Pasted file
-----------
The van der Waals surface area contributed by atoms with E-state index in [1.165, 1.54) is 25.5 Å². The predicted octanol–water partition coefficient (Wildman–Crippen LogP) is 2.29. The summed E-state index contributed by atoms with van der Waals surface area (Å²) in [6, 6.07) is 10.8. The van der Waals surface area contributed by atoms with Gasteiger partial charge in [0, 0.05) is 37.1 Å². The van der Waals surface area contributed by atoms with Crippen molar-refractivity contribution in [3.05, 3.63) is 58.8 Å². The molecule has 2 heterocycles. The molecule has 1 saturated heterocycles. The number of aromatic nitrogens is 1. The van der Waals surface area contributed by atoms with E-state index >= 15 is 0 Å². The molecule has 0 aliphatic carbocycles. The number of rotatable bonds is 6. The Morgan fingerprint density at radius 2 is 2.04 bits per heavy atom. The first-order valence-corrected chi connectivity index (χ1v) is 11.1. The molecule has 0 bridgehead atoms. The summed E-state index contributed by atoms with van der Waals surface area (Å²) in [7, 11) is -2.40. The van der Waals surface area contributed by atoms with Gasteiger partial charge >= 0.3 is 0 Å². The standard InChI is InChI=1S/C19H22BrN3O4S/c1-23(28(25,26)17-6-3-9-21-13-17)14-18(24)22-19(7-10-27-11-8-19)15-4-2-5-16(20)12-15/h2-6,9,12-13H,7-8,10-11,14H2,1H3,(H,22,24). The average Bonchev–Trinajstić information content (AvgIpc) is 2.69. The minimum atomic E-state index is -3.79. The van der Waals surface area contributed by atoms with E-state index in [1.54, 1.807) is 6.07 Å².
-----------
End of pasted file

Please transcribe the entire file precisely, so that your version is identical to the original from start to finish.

The van der Waals surface area contributed by atoms with E-state index in [1.165, 1.54) is 25.5 Å². The predicted octanol–water partition coefficient (Wildman–Crippen LogP) is 2.29. The summed E-state index contributed by atoms with van der Waals surface area (Å²) in [6, 6.07) is 10.8. The van der Waals surface area contributed by atoms with Gasteiger partial charge in [0, 0.05) is 37.1 Å². The van der Waals surface area contributed by atoms with Crippen molar-refractivity contribution in [3.05, 3.63) is 58.8 Å². The molecule has 2 heterocycles. The molecule has 1 saturated heterocycles. The number of aromatic nitrogens is 1. The van der Waals surface area contributed by atoms with E-state index >= 15 is 0 Å². The molecule has 0 aliphatic carbocycles. The number of rotatable bonds is 6. The Morgan fingerprint density at radius 2 is 2.04 bits per heavy atom. The first-order valence-corrected chi connectivity index (χ1v) is 11.1. The molecule has 0 bridgehead atoms. The summed E-state index contributed by atoms with van der Waals surface area (Å²) in [7, 11) is -2.40. The van der Waals surface area contributed by atoms with Gasteiger partial charge >= 0.3 is 0 Å². The standard InChI is InChI=1S/C19H22BrN3O4S/c1-23(28(25,26)17-6-3-9-21-13-17)14-18(24)22-19(7-10-27-11-8-19)15-4-2-5-16(20)12-15/h2-6,9,12-13H,7-8,10-11,14H2,1H3,(H,22,24). The average Bonchev–Trinajstić information content (AvgIpc) is 2.69. The minimum atomic E-state index is -3.79. The van der Waals surface area contributed by atoms with E-state index in [1.54, 1.807) is 6.07 Å².